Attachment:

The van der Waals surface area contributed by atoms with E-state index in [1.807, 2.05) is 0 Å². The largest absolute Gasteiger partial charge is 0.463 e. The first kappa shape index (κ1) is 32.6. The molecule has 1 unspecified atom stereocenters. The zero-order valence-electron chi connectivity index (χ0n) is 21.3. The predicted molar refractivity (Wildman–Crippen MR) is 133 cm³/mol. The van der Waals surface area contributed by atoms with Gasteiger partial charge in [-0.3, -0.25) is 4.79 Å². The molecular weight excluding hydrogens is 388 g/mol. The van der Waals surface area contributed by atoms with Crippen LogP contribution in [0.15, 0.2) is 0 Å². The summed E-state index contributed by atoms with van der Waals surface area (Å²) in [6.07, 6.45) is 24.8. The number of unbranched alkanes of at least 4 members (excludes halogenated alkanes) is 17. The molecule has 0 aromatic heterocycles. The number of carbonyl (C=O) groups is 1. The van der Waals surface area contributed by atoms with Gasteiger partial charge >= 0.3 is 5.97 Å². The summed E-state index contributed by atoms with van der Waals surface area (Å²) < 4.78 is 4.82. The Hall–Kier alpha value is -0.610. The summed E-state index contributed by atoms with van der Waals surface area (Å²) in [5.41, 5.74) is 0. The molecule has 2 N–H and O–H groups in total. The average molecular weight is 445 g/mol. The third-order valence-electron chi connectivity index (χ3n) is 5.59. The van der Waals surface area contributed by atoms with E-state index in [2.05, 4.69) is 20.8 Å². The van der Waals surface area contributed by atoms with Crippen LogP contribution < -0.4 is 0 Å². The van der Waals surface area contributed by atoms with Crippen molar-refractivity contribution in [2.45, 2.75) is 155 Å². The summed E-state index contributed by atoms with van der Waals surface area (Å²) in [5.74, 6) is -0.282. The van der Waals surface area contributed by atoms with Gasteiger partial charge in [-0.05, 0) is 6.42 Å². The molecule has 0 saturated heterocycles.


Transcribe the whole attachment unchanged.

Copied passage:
The van der Waals surface area contributed by atoms with E-state index in [1.807, 2.05) is 0 Å². The largest absolute Gasteiger partial charge is 0.463 e. The first kappa shape index (κ1) is 32.6. The molecule has 1 unspecified atom stereocenters. The zero-order valence-electron chi connectivity index (χ0n) is 21.3. The predicted molar refractivity (Wildman–Crippen MR) is 133 cm³/mol. The van der Waals surface area contributed by atoms with Gasteiger partial charge in [-0.3, -0.25) is 4.79 Å². The molecular weight excluding hydrogens is 388 g/mol. The van der Waals surface area contributed by atoms with Crippen LogP contribution in [0.15, 0.2) is 0 Å². The summed E-state index contributed by atoms with van der Waals surface area (Å²) in [6.07, 6.45) is 24.8. The number of unbranched alkanes of at least 4 members (excludes halogenated alkanes) is 17. The molecule has 0 aromatic heterocycles. The number of carbonyl (C=O) groups is 1. The van der Waals surface area contributed by atoms with Gasteiger partial charge >= 0.3 is 5.97 Å². The summed E-state index contributed by atoms with van der Waals surface area (Å²) < 4.78 is 4.82. The Hall–Kier alpha value is -0.610. The summed E-state index contributed by atoms with van der Waals surface area (Å²) in [5.41, 5.74) is 0. The molecule has 2 N–H and O–H groups in total. The average molecular weight is 445 g/mol. The third-order valence-electron chi connectivity index (χ3n) is 5.59. The van der Waals surface area contributed by atoms with E-state index in [2.05, 4.69) is 20.8 Å². The van der Waals surface area contributed by atoms with Crippen LogP contribution < -0.4 is 0 Å². The van der Waals surface area contributed by atoms with Crippen molar-refractivity contribution in [2.45, 2.75) is 155 Å². The summed E-state index contributed by atoms with van der Waals surface area (Å²) in [5.74, 6) is -0.282. The van der Waals surface area contributed by atoms with Gasteiger partial charge in [-0.05, 0) is 6.42 Å². The molecule has 0 saturated heterocycles.